There’s 4.3 store for every 100,000 adults.
On October 29, 2019, the Saskatchewan government announced they would remove the cap on cannabis retail permits. This would be a gradual process, starting in April 2020, when the SLGA will start to accept applications for stores that are hoping to operate communities with a population of less than 2,500, or communities that were previously eligible for permits but did not proceed. Starting in September, 2020 SLGA will begin accepting applications for stores in all communities in the province.
The Liquor, Gaming & Cannabis Authority of Manitoba (LGCA) licenses retailers to ensure they are in compliance with all provincial and municipal requirements. Retailers can only buy cannabis from the Manitoba Liquor and Lottery Corp, and can sell goods in-store and online.
The province ran a request for proposal process to select a limited number of companies who are able to open stores in the province. The government has stated that their goal is to move to an open market, but no timelines have been set to allow additional companies to enter the market.
There are currently 27 stores open, or 2.5 stores for every 100,000 adults in the province.
The Newfoundland and Labrador Liquor Corp. (NLC) regulates private retail stores and operates online sales.
There are 25 stores open currently. The NLC will decide if additional locations will be allowed to open in the future.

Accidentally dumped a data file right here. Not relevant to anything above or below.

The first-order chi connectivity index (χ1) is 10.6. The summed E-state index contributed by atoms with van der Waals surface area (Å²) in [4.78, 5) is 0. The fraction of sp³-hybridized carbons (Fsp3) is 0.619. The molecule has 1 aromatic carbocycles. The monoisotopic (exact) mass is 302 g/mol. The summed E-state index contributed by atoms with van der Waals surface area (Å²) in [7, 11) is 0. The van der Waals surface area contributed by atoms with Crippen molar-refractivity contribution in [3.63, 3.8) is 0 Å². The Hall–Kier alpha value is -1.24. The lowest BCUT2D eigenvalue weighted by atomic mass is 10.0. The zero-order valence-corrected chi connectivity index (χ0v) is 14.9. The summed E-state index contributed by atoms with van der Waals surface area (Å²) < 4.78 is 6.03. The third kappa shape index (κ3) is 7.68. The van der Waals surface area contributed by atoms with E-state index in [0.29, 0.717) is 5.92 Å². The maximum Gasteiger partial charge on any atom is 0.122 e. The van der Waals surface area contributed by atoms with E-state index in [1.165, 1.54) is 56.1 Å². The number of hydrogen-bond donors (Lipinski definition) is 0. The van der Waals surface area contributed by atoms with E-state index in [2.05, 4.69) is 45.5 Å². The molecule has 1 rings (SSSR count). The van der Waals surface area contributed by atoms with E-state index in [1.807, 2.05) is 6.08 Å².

There’s 5.8 store for every 100,000 adults.
The Cannabis NB is the government-owned retailer for stores and online, and the only legal retailer.
There are currently 20 stores, 3.1 store for every 100,000 adults.
There are currently 24 stores, 0.3 store for every 100,000 adults.
The government-owned Nova Scotia Liquor Corp. is the only authorized retailer who can sell cannabis in stores or online.
There are currently 12 stores. There’s 1.5 store for every 100,000 adults.
Government-owned retailer PEI Cannabis is the only authorized retailer who can sell cannabis in stores or online.
There are currently 4 stores, or 3.1 store for every 100,000 adults.
Wading through the regulations frameworks for each province and municipalities can be time-consuming. PiinPoint helps Cannabis Retailers grow, by quickly identifying exclusion zones around points of interests like schools, hospitals, parks, community centres and other cannabis retailers. PiinPoint helps you identify potential real estate for your next location.
This data can be combined with PiinPoint’s up-to-date and comprehensive insights. This allows you to view demographics, competitors, and traffic counts all in one report, so you can identify and compare potential locations.